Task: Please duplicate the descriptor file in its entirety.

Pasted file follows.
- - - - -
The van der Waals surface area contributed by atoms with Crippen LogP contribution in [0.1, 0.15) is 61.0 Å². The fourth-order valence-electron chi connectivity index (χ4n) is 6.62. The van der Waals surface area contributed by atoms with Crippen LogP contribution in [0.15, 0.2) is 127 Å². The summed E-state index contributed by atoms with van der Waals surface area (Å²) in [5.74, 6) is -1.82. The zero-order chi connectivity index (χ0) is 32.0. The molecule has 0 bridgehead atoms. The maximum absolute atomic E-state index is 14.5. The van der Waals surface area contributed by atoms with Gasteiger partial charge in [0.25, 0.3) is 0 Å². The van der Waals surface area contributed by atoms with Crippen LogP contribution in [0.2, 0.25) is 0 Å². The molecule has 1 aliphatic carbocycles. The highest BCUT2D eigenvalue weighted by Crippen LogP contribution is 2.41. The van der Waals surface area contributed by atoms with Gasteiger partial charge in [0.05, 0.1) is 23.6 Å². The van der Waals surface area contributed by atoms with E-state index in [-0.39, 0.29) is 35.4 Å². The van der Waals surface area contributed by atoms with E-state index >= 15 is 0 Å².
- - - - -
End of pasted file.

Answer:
The van der Waals surface area contributed by atoms with Crippen LogP contribution in [0.1, 0.15) is 61.0 Å². The fourth-order valence-electron chi connectivity index (χ4n) is 6.62. The van der Waals surface area contributed by atoms with Crippen LogP contribution in [0.15, 0.2) is 127 Å². The summed E-state index contributed by atoms with van der Waals surface area (Å²) in [5.74, 6) is -1.82. The zero-order chi connectivity index (χ0) is 32.0. The molecule has 0 bridgehead atoms. The maximum absolute atomic E-state index is 14.5. The van der Waals surface area contributed by atoms with Gasteiger partial charge in [0.25, 0.3) is 0 Å². The van der Waals surface area contributed by atoms with Crippen LogP contribution in [0.2, 0.25) is 0 Å². The molecule has 1 aliphatic carbocycles. The highest BCUT2D eigenvalue weighted by Crippen LogP contribution is 2.41. The van der Waals surface area contributed by atoms with Gasteiger partial charge in [0.05, 0.1) is 23.6 Å². The van der Waals surface area contributed by atoms with E-state index in [-0.39, 0.29) is 35.4 Å². The van der Waals surface area contributed by atoms with E-state index >= 15 is 0 Å².